• I agree about the employees not going out. You don’t know why they are like that. Keep in mind most employees at Wendy’s are probably in their teens or early 20’s. Especially after Covid when the older people quit their jobs in droves due to risk of working with the public.
      There was a similar incident where I live, the guy was passed out, blocking the overpass, my 16 year happened to be there first. She called 911, why? She didn’t know what was in that car and she wasn’t trained to deal with it. He ended up being arrested.

      We know he was drunk now… they had no idea. He could’ve been ill and shouldn’t be moved…He could’ve had something much stronger in his system that causes aggressiveness. He could be a violent drunk. You just don’t know. Rule number 1 of all responders is to keep yourself safe, after all, you can’t help if you become a victim yourself. That means citizens who are not trained for situations do the right thing by calling 911. I think people don’t realize how strong you can be on drugs.

  4. Wendy’s did a lot of virtue signaling about Floyd and the protests before this happened. I would like someone to ask the Wendy’s CEO if they want anyone prosecuted for burning down their store. If the CEO answers ‘NO’, I would like them to be asked if it is OK for anyone who is suffering or wants their message to be heard to burn down a Wendy’s. If the CEO answers ‘No’ to that, the follow up question will be, “Will you ask for prosecution if they do it anyway and if so, why not for the Atlanta Wendy’s?”.

    I am just tired of the virtue signaling corporations.

  5. Excellent COTD, James, and very helpful for us in trying to place ourselves in the officers’ positions and deciding what we would do. Michael West had me wavering yesterday, and, now, I’m even more sympathetic to the officers on the scene.

  6. Jack,
    Thanks for the COTD! Even though I’m just an old retired deputy sheriff, I still care about the job and those doing the job. Police officers make life and death decisions under pressure, in milliseconds, that will be calmly debated in other venues (in courtrooms, on TV, in social media, etc.) for weeks, months, and years. They deserve our respect and support.

    • They deserve our respect and support.

      They will not be getting any from me. Police are a necessary, and to say otherwise is daft. I refuse to accept the position that part of the problem is the majority of the police. We don’t have 1% that are the bad apples, you and I both know it is over 10%.

      You and I are on the same page on this event. This shooting looks justified. The officers are certainly not getting the due process they deserve.

      But at the same time I’ve seen law enforcement officers call this shooting “justice served.”. Yes, those exact words. The shooting appears justified. But it is not justice. Assault and DUII are not capital crimes. The officers were reasonable in fear, but the actions of the suspect do not reach attempted murder even. Such statements belie an evil heart.

  7. “I refuse to accept the position that part of the problem is the majority of the police. We don’t have 1% that are the bad apples, you and I both know it is over 10%”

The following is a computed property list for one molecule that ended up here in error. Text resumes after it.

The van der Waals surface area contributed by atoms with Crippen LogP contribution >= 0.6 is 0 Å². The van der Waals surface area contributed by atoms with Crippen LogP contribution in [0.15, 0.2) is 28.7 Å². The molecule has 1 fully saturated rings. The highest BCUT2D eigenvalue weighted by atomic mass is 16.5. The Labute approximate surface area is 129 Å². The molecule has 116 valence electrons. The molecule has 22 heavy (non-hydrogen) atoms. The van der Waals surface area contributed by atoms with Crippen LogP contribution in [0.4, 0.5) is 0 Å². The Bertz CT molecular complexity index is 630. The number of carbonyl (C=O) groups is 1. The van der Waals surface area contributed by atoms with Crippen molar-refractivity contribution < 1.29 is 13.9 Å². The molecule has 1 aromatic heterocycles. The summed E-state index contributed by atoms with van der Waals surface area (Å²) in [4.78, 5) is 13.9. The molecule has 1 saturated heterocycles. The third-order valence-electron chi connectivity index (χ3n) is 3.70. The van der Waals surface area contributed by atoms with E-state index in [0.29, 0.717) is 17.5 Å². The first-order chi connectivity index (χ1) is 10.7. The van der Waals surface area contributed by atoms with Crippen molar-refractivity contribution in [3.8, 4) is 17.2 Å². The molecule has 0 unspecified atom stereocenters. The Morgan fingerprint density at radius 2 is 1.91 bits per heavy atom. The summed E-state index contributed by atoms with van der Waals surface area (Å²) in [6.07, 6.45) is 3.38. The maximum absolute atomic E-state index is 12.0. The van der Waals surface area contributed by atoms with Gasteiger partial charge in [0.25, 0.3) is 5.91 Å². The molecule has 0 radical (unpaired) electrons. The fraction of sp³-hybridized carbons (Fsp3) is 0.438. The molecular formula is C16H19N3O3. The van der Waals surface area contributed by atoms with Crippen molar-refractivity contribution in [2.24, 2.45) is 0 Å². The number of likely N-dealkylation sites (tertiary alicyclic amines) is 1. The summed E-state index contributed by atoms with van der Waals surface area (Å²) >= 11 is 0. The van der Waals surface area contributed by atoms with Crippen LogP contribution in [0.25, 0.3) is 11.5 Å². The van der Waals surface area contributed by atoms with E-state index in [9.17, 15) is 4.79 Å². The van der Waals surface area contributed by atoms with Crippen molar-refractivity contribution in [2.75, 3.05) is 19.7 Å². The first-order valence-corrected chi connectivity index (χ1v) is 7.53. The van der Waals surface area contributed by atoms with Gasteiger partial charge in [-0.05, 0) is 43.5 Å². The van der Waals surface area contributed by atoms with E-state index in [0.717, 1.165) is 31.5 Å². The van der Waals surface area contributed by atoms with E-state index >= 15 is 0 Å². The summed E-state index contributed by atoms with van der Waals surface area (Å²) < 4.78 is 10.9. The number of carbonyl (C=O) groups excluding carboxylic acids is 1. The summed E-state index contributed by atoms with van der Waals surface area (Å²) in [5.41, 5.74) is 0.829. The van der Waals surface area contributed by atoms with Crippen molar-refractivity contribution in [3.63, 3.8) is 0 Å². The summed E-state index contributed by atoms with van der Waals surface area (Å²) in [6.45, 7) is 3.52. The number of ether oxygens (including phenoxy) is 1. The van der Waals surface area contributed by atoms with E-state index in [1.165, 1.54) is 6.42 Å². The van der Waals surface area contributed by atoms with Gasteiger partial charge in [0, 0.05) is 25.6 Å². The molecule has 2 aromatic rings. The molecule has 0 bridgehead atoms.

I’m not sure exactly what that first sentence means, and supposed percentages of “bad apples” are meaningless when spread over nearly 700,000 officers in over 20,000 state and local police agencies. In some agencies, it might well be 10% (or more) that are involved in some sort of misconduct. I know of a few small agencies that have been entirely disbanded over misconduct. But misconduct covers a multitude of sins, everything from use of excessive force to drug offenses, domestic violence, drug abuse, falsification of official records, evidence tampering, theft, extortion, bribery, and on and on.
    Of my more than forty years in law enforcement, thirty-seven years were spent in two mid-sized sheriff’s offices that had sterling records in regard to selection, hiring, training and managing the performance of their officers. Perfect? No, of course not. But I assure you the number of officers engaging in misconduct of any kind was far less than 10% and certainly near the 1% figure. Both those agencies used an “early warning system” process to review all use of force incidents and spot officers with problems. Those officers either corrected their conduct or were terminated. Termination was almost always followed by state de-certification, which would make the person essentially unemployable in law enforcement. (A one-year probationary period allowed us to dismiss at will during probation.) That “blue wall of silence” crap that movie and TV writers love may have fit the 1960s NYPD or somewhere like that, but today it is as big a fiction as RoboCop. I never experienced it in regard to serious misconduct, especially excessive force incidents. More internal investigations regarding misconduct were initiated by complaints from other officers than from the public.
    Shootings like the one in Atlanta are especially tragic because in the clear light of hindsight we can usually go back and spot points at which the incident might have been sent in another, less violent direction. That’s why the standard is that cops use force that is objectively reasonable, that is, based on what the officer knew, saw and thought at the time, not what we subjectively pick out of all the available information weeks, days or months later. We are dealing with human beings, human perceptions, and human judgement here, and perfection is simply not attainable.
    As a use of force instructor, I used to differentiate between shootings that were justified, and those that were necessary. To wit, there were many incidents I was personally involved in where a suspect had fulfilled all the legal requirements to get himself or herself shot, but I chose to give the individual the slightest additional benefit of a doubt without putting myself or others in further jeopardy, gave them one more command to drop a weapon, for example, and their compliance saved their life. I have no doubt that had I shot any one of those individuals it would have been adjudged a righteous shooting, but personally I sure am glad that there’s one less burden I carry around for the rest of my life! The FBI did research on this and found that more than 80% of officers with ten years or more on the job reported having numerous similar experiences where they could legally have used deadly force but chose not to. Justified, but not necessary.
    You may consider the police to be a necessary evil, and give them no respect and support. but they will be there to serve you just the same when you call -unless they are defunded, that is. Be safe!

    • That “blue wall of silence” crap that movie and TV writers love may have fit the 1960s NYPD or somewhere like that, but today it is as big a fiction as RoboCop.

      I have no doubt it was true whereyou served, but it most certainly exists in agencies like the Chicago PD.